I admit it: I wasn’t always a big fan of Bob Dylan’s music. When I was a kid, my mom had two of his LPs from her girlhood collection—Blonde on Blonde and New Morning—and I vividly remember putting them on the living room turntable and wondering why I’d made such a horrible decision. That voice! All the words! Yuck, I thought, and went back to playing with my G.I. Joes.
But as I got older, and my taste in music became a little more refined, I realized the mistake I’d made all those years ago. Dylan wasn’t just some garrulous, off-key faux-hemian; he was a true poet, wordsmith, historian and legend. His voice was actually pretty cool, if you thought about it for awhile; who else sounded like him? It had a lot more soul than some of the junker pop stars of the day. And certainly, contemporaries such as Donovan and Jim McGuinn (of The Byrds) aped his singing style, so they must’ve seen something in it. In short, he’d influenced all of my favorite bands, in some way, shape or form. And he’d done it all by himself. When I discovered his connection to Saratoga Springs—my hometown—it was all over for me.
Dylan had cut his teeth onstage at Caffè Lena, when it was just him, his sneery, talky voice and an acoustic guitar. And fans loved him for it. They ate up that folk aesthetic, and that’s what they came to respect him for and identify him with in those early years. And then, as the story goes, in 1965, he showed up at the Newport Folk Festival with a Fender Stratocaster electric guitar, and all hell broke loose.
That day, folk purists were mad as hell when he launched into a plugged-in version of “Maggie’s Farm,” and they legendarily began booing at him. (That fact has been disputed, of course.) But what really happened that day was something much more monumental than anyone could’ve known at the time: Dylan was showing that “the norm” wasn’t his bag, and just as he had first shaken up the folk scene and ended up influencing supposedly un-influence-able bands such as The Beatles (see the acoustic numbers on Rubber Soul), he was doing the same for the folk music status quo—hell, all of music. Right there on the stage, he was heralding in a new era of rock and roll.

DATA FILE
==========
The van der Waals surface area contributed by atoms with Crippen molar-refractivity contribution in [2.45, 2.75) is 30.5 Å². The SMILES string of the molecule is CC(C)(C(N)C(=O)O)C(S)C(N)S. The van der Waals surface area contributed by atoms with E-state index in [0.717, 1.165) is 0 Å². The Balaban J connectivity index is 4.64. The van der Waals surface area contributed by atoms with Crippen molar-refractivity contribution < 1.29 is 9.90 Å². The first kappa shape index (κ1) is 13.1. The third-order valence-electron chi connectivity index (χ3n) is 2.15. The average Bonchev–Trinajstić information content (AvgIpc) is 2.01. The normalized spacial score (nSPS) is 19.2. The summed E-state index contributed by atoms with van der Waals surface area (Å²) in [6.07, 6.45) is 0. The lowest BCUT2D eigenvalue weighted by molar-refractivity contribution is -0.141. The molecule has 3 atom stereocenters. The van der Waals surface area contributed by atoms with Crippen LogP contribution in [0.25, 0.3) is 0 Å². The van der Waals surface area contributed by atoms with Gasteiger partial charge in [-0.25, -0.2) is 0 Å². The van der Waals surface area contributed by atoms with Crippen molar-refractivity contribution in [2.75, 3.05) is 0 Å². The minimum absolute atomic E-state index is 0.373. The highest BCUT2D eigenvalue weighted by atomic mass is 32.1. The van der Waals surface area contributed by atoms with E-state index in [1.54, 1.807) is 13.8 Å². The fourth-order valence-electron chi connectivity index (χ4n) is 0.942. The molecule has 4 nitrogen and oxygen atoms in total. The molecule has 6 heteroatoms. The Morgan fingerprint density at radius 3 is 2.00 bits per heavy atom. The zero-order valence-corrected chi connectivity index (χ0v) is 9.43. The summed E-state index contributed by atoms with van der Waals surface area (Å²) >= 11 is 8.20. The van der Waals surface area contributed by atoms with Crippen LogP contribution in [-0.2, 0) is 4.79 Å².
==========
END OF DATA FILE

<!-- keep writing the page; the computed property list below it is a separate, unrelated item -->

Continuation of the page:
Around that time, Dylan started playing a Fender Telecaster electric, owned by touring bandmate Robbie Robertson, which he used on some of his most famous recordings—and extensively, on his “going electric” tour in ’66. (At that time, Robertson was a member of The Hawks, who later became known as The Band, one of the most influential Americana bands in music history.) That Tele would also be passed around like a peace pipe, played by guitar gods such as Eric Clapton and George Harrison. Some of the recordings its twangy tone made its way onto? Dylan’s rare guitar solo on “Leopard-Skin Pill-Box Hat” on Blonde on Blonde (among other tracks); Dylan and The Band’s Basement Tapes, initially recorded in ’67 and released in the mid-’70s; and The Band’s seminal eponymous record and the groundbreaking Music From Big Pink, recorded in Upstate New York, just outside of Woodstock in West Saugerties, NY. The guitar was also featured in live performances by The Band at Woodstock, Isle of Wight and Watkins Glen, as well as their ’71 concert album, Rock of Ages (see below.) In short, the guitar is a legend unto itself.
Since the Tele ended up being more of Robertson’s axe than Dylan’s, he held onto it. And now, for the first time ever, he’s putting it on the auction block at Julien’s Auctions at New York’s Hard Rock Cafe on May 29, as part of their annual “Music Icons” sale. It has an estimated hammer price of between $400,000–$600,000—and could easily top that, given its incredible provenance and the fact that it’s been played by a Beatle and Clapton, as well as Dylan and Robertson. (In other words, it will be a desirable score for not just Dylan fanatics.) “The guitar has been on the front lines of so many phenomenal events, I gaze at it with amazement,” said Robertson in a statement. “When I think about all the creativity this guitar has been a part of, I’m still blown away.”
As a guitar player, I can’t help but agree with Robertson’s sentiment; it’s rare that such a historic guitar makes its way to auction, and my hope is that it’ll be bought, preserved and put on loan to the Rock and Roll Hall of Fame in Cleveland, so we can all enjoy it for posterity.